• Auto-kick users who use offensive words in the chat (by using preset filters and parameters)
  • Customizing chat commands for your users
  • Provide content request commands that allow your users to display certain types of content (i.e. backgrounds, music, etc.)
  • Posting automated responses to certain types of questions
  • Creating raffles and other games

From Nightbot to Phantombot, we list down some of the best Twitch Chatbots out there so you can find one that fits your stream’s content.

Nightbot App

Arguably one of the best and most popular chatbots on Twitch, Nightbot is also one of the first: it’s been around for as long as Twitch has, so it’s been able to keep up with every update and adjust its moderation powers accordingly since Day 1. The Nightbot app allows Twitch streamers to moderate their chat section in real-time and is designed to make that whole ‘community building’ and ‘interactive entertainment’ aspect of Twitch much easier.

It also helps that setting up your Nightbot involves very easy steps that the developers publish on their site. It’s fairly idiot-proof, so even people like me could set it up.

Nightbot’s custom dashboard also has the option of providing streamers with basic analytics about their chats, not to mention admin options for maintaining chat logs. It’s completely cloud-hosted so there are no downloads or servers to worry about. Best part? It’s completely free.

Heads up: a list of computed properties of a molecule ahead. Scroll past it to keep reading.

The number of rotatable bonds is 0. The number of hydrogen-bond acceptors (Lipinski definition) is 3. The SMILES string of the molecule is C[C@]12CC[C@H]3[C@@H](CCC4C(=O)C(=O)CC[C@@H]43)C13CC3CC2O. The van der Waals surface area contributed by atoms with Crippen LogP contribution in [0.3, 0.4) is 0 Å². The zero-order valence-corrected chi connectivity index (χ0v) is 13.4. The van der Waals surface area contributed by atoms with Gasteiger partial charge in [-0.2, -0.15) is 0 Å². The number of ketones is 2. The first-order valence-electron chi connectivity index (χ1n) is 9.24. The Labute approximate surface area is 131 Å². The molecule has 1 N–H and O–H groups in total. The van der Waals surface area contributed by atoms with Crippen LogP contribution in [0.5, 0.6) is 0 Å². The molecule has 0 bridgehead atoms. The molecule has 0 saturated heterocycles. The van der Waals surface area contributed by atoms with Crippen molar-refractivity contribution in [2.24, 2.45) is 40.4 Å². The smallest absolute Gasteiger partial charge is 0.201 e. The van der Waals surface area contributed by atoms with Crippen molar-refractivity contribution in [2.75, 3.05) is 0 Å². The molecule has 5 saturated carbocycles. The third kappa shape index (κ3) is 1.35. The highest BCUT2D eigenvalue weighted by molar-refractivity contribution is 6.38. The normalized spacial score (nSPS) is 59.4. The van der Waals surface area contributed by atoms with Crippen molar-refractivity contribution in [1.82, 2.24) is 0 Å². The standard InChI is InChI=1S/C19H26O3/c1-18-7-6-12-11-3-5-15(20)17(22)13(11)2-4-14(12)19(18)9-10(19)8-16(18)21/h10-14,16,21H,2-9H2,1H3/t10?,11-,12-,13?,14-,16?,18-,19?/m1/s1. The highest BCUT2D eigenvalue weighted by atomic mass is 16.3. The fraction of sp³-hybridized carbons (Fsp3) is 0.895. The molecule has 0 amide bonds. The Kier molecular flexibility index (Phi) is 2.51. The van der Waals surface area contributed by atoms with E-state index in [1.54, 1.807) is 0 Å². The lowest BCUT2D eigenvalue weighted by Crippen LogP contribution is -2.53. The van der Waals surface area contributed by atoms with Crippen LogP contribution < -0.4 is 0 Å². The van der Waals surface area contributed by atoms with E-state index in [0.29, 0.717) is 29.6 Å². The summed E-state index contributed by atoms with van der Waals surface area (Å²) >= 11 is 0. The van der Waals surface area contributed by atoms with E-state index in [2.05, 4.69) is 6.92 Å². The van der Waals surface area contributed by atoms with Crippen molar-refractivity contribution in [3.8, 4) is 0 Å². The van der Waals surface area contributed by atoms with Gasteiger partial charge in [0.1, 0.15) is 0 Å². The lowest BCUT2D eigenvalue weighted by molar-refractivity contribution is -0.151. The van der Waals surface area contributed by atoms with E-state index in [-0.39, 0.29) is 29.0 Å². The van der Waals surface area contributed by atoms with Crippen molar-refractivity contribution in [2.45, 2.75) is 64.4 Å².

StreamElements

Trailing not too far behind from Nightbot in terms of wide-spread usage is StreamElements. Just like the Nightbot app, StreamElements allows streamers to moderate their chats and set dynamic answers to recurring questions, just to keep the chat section clean and troll-free. It’s pretty much set-and-forget, so you can focus on what actually matters: engaging and quality videogame content.

Just like Nightbot, setting up StreamElements is fairly easy and includes various kinds of modules and shout-commands, with the app coming with 30 preset commands so you don’t have to worry about spending more than 10 minutes setting it up. StreamElements can be used to stream on both Twitch and YouTube, maximizing your viewership.

Moobot

Recognizing new chatters in Twitch chat
Source: Moobot

Slightly different from Nightbot is Moobot, a stripped-down, more utilitarian chatbot that’s focused more on automated moderation. Moobot is more for the ‘serious’ gamers out there who are on Twitch to stream games and not participate in any of that “fun community” stuff everyone seems so obsessed with.